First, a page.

The Republic of Kosovo was having a birthday - and it wanted everyone to know.
Posters proclaiming "KO5AVA" were plastered across the capital, Pristina, to coincide with the fifth anniversary of the unilateral declaration of independence.
At the "Newborn" monument, volunteers got busy with paintbrushes. They adorned each letter of the sculpture with the flags of the 98 countries which have so far recognised Kosovo.
Notably missing were the red-white-and-blue banners of Serbia and Russia. They are among more than 90 UN member states which have refused to acknowledge independence. Indeed, as far as Serbia is concerned, Kosovo is still its southern-most province.
Shelf labelled 'crisis'
Such matters are brushed aside by Petrit Selimi. Kosovo's deputy foreign minister wants to highlight the progress the country has made - noting its low national debt and steady economic growth.
But he does acknowledge that his country's status can be problematic.
"For me maybe the failure is for our kids and our youth; we don't have a team in the Champions League, we don't have a song in Eurovision song contest. Sometimes the platforms of national identity are more important to make us proud," he said.
Other things are missing too.
Kosovo still does not have an international telephone dialling code - and, unlike other Balkan countries, its citizens cannot travel visa-free to the European Union.
And the international presence here is still significant.
"Supervised independence" may have come to an end last year, but KFOR international peacekeepers remain a common sight in Kosovo. Meanwhile the EU's rule-of-law mission, EULEX, is crucial while Kosovo's own judiciary is in its infancy.
Some view the international missions as less than helpful.
"They've put us on a shelf that's labelled 'crisis'," says opposition leader, Albin Kurti.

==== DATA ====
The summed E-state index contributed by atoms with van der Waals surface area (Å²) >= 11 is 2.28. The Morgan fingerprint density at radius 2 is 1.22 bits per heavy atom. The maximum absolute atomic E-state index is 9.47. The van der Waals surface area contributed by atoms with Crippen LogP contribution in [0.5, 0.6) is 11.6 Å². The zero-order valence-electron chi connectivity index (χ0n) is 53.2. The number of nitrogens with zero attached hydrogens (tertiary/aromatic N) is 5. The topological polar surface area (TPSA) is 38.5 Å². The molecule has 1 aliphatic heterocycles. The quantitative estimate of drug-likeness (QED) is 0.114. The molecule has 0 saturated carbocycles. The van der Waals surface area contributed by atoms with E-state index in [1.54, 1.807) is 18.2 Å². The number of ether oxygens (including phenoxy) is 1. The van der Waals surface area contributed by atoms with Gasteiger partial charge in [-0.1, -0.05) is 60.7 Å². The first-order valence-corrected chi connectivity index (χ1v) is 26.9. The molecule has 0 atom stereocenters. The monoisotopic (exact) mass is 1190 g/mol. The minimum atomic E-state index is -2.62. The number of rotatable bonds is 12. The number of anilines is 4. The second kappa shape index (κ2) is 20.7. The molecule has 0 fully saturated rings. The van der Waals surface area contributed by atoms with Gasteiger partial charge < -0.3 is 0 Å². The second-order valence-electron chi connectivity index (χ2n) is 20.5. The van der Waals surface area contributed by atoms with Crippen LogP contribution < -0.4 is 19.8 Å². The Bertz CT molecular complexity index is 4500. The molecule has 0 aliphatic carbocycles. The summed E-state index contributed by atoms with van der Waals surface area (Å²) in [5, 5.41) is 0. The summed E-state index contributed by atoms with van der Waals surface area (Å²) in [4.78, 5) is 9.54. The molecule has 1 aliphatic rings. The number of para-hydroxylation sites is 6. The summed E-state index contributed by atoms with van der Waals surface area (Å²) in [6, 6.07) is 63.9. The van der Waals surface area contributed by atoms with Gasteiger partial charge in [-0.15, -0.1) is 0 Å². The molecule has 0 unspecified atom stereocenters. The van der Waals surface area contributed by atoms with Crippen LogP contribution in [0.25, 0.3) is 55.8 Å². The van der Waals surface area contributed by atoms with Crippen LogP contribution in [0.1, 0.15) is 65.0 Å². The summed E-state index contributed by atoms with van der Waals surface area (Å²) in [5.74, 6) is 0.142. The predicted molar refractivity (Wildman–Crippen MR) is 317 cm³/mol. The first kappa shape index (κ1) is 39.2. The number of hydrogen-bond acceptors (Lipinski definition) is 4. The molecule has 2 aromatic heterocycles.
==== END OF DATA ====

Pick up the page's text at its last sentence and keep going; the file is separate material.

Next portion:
"They keep comparing us with Afghanistan, Palestine and Bosnia. They're not saying we got out from war and should prosper - but they got out and how do we stop it happening again."
Others suggest the considerable influence of western diplomats is stifling the growth of democracy in Kosovo.
"They prefer having in power politicians they control rather than those that have capacity to improve society," says Ardian Arifaj, senior researcher at the Kosovar Institute for Policy Research and Development.
In Northern Kosovo, the problem is control of any kind. Most of the population there is ethnic-Serb, and they have rejected government from Pristina. As far as they are concerned, they are still citizens of Serbia.
Most of them live in the northern half of the town of Mitrovica, split down the middle by the River Ibar.
On one side of the bridge, which is blocked to traffic, Serbian flags flutter. On the other, the blue-and-yellow colours of the Republic of Kosovo fly alongside the black-and-red Albanian flag.
Most Serbs are quick to voice their fear: the ethnic-Albanians want their land, but not the people currently living there.
"We are scared for our kids and property - deeply scared," says Kosovo Serb leader, Oliver Ivanovic.
"We have no electricity or water on a daily basis. But we are still happy - because people are afraid it could be worse. They are afraid of the possible political changes which could make us even more concerned for our lives."
Developments may come sooner than the Kosovo Serbs would like.
Serbia wants to become a member of the EU - and that means it will have to compromise on Kosovo. The prime ministers of the two countries have been holding regular meetings in recent months.
The Serbs in the North fear that Belgrade will sacrifice them - meeting a similar fate to Croatia's Serbs almost 20 years ago.
But Albanians in the South worry about the creation of an autonomous area. That might - as they see it - make Kosovo into another mess like ethnically-divided Bosnia.
So while Pristina enjoyed its party weekend, the clear-up will have to cover the big issues - for both the north and south of Kosovo.